Describe your journey towards becoming an author.
I published my first short story in the school magazine when I was in the fourth grade.
Tell us about your novel Two-Headed Dog.
Two-Headed-Dog is a wild romp. Hank Ribinthal, psychologist in a state mental hospital, falls in love with one of his chronic-schizophrenic patients, Tiffany. When she escapes he sets out to find her. Escapades follow.
You live in Denver. What is the literary scene like?
No idea. I keep to myself.
Have you been awarded any literary prizes?
I never apply for prizes, because they usually require a fee. But I did submit a flash fiction to 4W, the magazine of the Booranga Writing Centre (Australia) and they awarded me their 2017 Prize for Fiction. It was quite a surprise.
What do you care about? What themes keep cropping up in your writing?
The intrusion of the irrational into the rational world.
What is it you love about flash fiction, as opposed to other forms of writing?
I’d written seven novels, gotten a couple of agents (not simultaneously) but was unable to get one published. Novels are very difficult, time-consuming projects. I thought I’d go back to poetry, my first love. Poetry led to flash fiction. My poetry tends to be prosaic, my fiction poetic.
Describe a typical day in your life
Not too interesting. I get up, read (usually zen books) and meditate (zazen). Then I’ll go to the gym for a couple hours, or for a long walk around the lake. Then I might do some writing or writing correspondence (like this) or work in my garden. You might be able to tell that I’m retired 😉 From 11:30 to 5:30, my wife and I take care of our granddaughter. We’ve done that from when she was three months old, while her ambitious parents work.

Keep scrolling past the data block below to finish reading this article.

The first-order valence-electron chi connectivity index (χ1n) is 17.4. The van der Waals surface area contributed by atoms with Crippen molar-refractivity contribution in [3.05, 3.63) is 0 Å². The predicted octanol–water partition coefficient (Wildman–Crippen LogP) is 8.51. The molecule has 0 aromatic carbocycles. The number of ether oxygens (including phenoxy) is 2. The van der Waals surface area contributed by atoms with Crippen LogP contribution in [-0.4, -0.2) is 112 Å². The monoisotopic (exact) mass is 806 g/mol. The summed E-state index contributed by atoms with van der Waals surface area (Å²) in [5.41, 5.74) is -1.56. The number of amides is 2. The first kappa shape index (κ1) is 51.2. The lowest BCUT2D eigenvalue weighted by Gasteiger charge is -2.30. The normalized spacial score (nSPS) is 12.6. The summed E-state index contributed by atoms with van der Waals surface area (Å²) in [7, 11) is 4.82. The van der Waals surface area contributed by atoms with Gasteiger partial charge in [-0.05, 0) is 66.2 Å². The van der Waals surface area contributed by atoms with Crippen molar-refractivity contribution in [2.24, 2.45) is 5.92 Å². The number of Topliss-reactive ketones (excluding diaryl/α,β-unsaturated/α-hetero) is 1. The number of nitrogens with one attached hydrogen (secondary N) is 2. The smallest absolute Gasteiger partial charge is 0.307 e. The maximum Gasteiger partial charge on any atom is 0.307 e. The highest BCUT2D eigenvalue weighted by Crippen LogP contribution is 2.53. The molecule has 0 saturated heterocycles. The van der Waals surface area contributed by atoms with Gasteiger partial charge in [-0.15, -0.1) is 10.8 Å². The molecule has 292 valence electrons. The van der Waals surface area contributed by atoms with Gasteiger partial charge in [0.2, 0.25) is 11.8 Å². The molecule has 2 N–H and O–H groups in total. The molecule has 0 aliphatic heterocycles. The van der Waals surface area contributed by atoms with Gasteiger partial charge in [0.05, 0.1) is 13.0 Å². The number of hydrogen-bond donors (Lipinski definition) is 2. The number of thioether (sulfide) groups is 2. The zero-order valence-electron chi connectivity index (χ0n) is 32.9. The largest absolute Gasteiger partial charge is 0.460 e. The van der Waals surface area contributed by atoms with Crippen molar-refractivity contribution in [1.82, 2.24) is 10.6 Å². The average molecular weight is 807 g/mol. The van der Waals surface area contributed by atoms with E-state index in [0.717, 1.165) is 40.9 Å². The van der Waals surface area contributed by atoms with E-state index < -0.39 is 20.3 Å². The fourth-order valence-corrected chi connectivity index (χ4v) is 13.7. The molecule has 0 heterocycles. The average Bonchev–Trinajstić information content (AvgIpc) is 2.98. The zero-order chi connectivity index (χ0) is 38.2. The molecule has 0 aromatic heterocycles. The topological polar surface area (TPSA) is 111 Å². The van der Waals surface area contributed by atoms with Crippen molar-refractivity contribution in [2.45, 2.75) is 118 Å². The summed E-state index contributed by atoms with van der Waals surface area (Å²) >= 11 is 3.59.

If you could change one thing about the world, what would it be?
Get rid of ego, greed, hatred, confusion. And all the bizarre, irrational, ancient mythologies (such as Judaism, Christianity, Islam) that cause so much grief in the world.
Who inspires you and why?
The students at Parkland High School in Florida (whose school was attacked by a shooter) who stood up and demanded stricter gun laws, in spite of attacks on them by the NRA.
What advice would you give to your younger self?
Work through your karma—that’s all you can do.
Tell us a story in five words.
He aspired to write haiku.
Do you have any advice for other writers?
Same advice everyone gives—read a lot, write a lot, live a lot.
What are you reading at the moment?
The Great Gatsby—can you believe I’ve never read that? So far, I’m not too impressed.
What is next for you? What plans have you got?
I’d like to put together a collection of flash fictions—I’ve had over 500 of them published. And I’m still trying to get an agent or publisher for my last two novels. Creatively speaking, I’m in a bit of a dry period right now.